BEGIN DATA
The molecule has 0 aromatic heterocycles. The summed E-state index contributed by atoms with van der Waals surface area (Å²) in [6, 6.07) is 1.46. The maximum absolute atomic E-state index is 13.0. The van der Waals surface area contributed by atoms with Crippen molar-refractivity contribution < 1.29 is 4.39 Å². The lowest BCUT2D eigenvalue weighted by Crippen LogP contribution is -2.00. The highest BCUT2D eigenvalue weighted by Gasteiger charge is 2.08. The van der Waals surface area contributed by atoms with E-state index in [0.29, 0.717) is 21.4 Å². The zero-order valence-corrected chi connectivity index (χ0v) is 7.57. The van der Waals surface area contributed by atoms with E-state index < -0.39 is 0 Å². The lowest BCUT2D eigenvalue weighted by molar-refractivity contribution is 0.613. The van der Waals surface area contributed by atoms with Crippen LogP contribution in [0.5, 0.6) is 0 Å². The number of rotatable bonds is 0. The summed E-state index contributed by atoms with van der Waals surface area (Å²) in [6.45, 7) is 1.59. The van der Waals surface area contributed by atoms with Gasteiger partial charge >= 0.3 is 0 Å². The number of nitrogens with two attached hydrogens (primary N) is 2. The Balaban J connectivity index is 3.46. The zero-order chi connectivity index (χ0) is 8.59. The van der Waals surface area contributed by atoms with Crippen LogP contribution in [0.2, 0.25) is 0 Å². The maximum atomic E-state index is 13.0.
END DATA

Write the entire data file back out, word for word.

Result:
The molecule has 0 aromatic heterocycles. The summed E-state index contributed by atoms with van der Waals surface area (Å²) in [6, 6.07) is 1.46. The maximum absolute atomic E-state index is 13.0. The van der Waals surface area contributed by atoms with Crippen molar-refractivity contribution < 1.29 is 4.39 Å². The lowest BCUT2D eigenvalue weighted by Crippen LogP contribution is -2.00. The highest BCUT2D eigenvalue weighted by Gasteiger charge is 2.08. The van der Waals surface area contributed by atoms with E-state index in [0.29, 0.717) is 21.4 Å². The zero-order valence-corrected chi connectivity index (χ0v) is 7.57. The van der Waals surface area contributed by atoms with E-state index < -0.39 is 0 Å². The lowest BCUT2D eigenvalue weighted by molar-refractivity contribution is 0.613. The van der Waals surface area contributed by atoms with Crippen LogP contribution in [0.5, 0.6) is 0 Å². The number of rotatable bonds is 0. The summed E-state index contributed by atoms with van der Waals surface area (Å²) in [6.45, 7) is 1.59. The van der Waals surface area contributed by atoms with Gasteiger partial charge >= 0.3 is 0 Å². The number of nitrogens with two attached hydrogens (primary N) is 2. The Balaban J connectivity index is 3.46. The zero-order chi connectivity index (χ0) is 8.59. The van der Waals surface area contributed by atoms with Crippen LogP contribution in [0.2, 0.25) is 0 Å². The maximum atomic E-state index is 13.0.